As 2013 draws to a close, I have been highlighting my most popular pieces of the year as determined by readership. This one — #6 — notes how bad we tend to be in dealing with probability and how that impacts our investing. Enjoy.
I have often noted (for example, here) that we generally suck at math, to our great detriment. I have also noted that we are especially poor at dealing with probabilities. If a weather forecaster says that there is an 80 percent chance of rain and it remains sunny, instead of waiting to see if it rains 80 out of 100 times when his or her forecast called for an 80 percent chance of rain, we race to conclude — perhaps based upon that single instance — that the forecaster isn’t any good. Data trumps our lyin’ eyes, but we don’t routinely see it.
These concepts were addressed earlier this month during a discussion at the New York Public Library (which can be viewed here) between two of the world’s leading thinkers about decision-making under uncertainty, Nassim Taleb and Daniel Kahneman. Taleb is a retired derivatives trader, but has since become famous for his books, The Black Swan: The Impact of the Highly Improbable, Fooled by Randomness: The Hidden Role of Chance in Life and in the Markets, and Antifragile: Things That Gain from Disorder. He is currently Distinguished Professor of Risk Engineering at New York University’s Polytechnic Institute. Kahneman was awarded the 2002 Nobel Memorial Prize in Economic Sciences for his pioneering work in behavioral economics. Kahneman, together with his late collaborator Amos Tversky, was largely responsible for the growth and development of the study of heuristics and biases, developing prospect theory, demonstrating the impact of framing, and much more. He is the Eugene Higgins Professor of Psychology and Professor of Public Affairs Emeritus at Princeton University. His Thinking Fast and Slow is a wonderful retrospective and summary of his life and work.
Throughout the discussion, Kahneman evaluates Taleb’s ideas through the lens of psychology and often highlights the contrasts. When someone in the audience asked why it is so difficult for people generally to compute and deal with probabilities, Kahneman offers an interesting answer. He did not point to innumeracy. Instead, he said, “to compute probabilities you need to keep several possibilities in your mind at once. It’s difficult for most people. Typically, we have a single story with a theme. People have a sense of propensity, that the system is more likely to do one thing than the other, but it’s quite different from the probabilities where you have to think of two possibilities and weigh their relative chances of happening.”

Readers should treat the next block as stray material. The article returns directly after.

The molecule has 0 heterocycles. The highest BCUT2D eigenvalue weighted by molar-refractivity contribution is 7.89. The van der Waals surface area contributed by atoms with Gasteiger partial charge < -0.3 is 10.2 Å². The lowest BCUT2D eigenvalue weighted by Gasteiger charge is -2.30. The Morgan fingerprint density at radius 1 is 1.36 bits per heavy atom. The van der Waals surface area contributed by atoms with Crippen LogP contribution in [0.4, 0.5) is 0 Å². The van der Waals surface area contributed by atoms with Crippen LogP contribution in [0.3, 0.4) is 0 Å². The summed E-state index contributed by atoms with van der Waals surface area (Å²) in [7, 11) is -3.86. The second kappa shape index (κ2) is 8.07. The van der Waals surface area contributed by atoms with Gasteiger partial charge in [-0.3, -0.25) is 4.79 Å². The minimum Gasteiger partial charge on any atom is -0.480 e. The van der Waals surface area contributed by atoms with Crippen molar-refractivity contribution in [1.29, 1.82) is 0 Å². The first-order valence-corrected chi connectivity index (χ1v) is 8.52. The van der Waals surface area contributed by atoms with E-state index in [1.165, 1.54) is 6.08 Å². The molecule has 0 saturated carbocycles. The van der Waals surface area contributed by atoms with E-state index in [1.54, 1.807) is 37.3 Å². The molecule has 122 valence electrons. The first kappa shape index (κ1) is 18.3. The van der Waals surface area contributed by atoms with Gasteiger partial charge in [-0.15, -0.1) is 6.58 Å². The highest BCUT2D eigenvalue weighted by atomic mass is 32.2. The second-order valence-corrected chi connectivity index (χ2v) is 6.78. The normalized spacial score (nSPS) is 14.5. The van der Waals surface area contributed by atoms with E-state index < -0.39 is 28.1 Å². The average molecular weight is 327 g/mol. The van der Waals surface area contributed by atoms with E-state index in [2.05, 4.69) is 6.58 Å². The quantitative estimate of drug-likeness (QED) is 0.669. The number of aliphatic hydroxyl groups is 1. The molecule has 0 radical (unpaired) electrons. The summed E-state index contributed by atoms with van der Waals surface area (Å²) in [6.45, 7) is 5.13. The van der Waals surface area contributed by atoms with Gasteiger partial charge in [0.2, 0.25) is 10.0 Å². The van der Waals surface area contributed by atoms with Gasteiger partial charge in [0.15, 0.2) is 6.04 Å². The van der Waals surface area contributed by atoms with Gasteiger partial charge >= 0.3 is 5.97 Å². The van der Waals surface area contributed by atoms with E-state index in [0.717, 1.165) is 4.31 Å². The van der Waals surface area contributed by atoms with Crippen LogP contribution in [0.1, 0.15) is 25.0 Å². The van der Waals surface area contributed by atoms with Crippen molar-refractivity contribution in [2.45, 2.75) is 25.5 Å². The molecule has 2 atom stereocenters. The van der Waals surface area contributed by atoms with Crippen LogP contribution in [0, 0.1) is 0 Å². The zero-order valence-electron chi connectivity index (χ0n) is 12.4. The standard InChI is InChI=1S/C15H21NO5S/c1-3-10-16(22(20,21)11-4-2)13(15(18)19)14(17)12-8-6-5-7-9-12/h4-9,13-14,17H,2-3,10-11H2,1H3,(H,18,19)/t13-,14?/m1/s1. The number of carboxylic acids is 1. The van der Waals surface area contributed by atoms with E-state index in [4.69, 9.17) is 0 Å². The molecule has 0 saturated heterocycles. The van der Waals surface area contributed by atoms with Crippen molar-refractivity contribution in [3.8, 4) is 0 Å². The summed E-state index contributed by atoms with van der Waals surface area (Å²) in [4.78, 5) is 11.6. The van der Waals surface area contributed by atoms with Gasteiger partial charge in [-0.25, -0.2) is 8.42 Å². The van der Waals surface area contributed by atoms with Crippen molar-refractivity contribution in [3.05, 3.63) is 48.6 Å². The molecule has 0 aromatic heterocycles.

This analysis may well explain much of why models — which simplify, often greatly, of necessity — can be so inadequate, especially with respect to markets, where there are infinite possibilities. It may also explain, at least in part, why it is so difficult for us to deal with our cognitive and behavioral biases. Finally, and perhaps most practically for the purposes of this blog’s usual readers, it helps to explain why success in the markets is so hard to achieve.
We prefer to think linearly, manufacturing a storyline, in effect, with a beginning, middle and end. That’s why we are so susceptible to the “narrative fallacy.” We inherently prefer stories to data. Contingencies and (perhaps random) consequences don’t correspond to the way we like to see the world. We are — pretty much all the time — either looking backward and creating a pattern to fit events and constructing a story that explains what happened along with what caused it to happen, fitting what we see or assume we see into a preconceived narrative, or both.
Dealing effectively with probabilities and the markets requires that we recognize the power of the random and contingent. No matter how good a story we have concocted with respect to what we expect to happen, no matter how careful our analysis, stuff happens that can and often does mess up and with our hopes, dreams and schemes. The poets sometimes understand these concepts better than those of us who focus on analytics. Per Robert Burns:
The best-laid schemes of Mice and Men
oft go awry,
And leave us nothing but grief and pain,
For promised joy!
I encourage all of you to take advantage of this excellent broadcast. I don’t promise you joy, but you won’t suffer grief and pain either.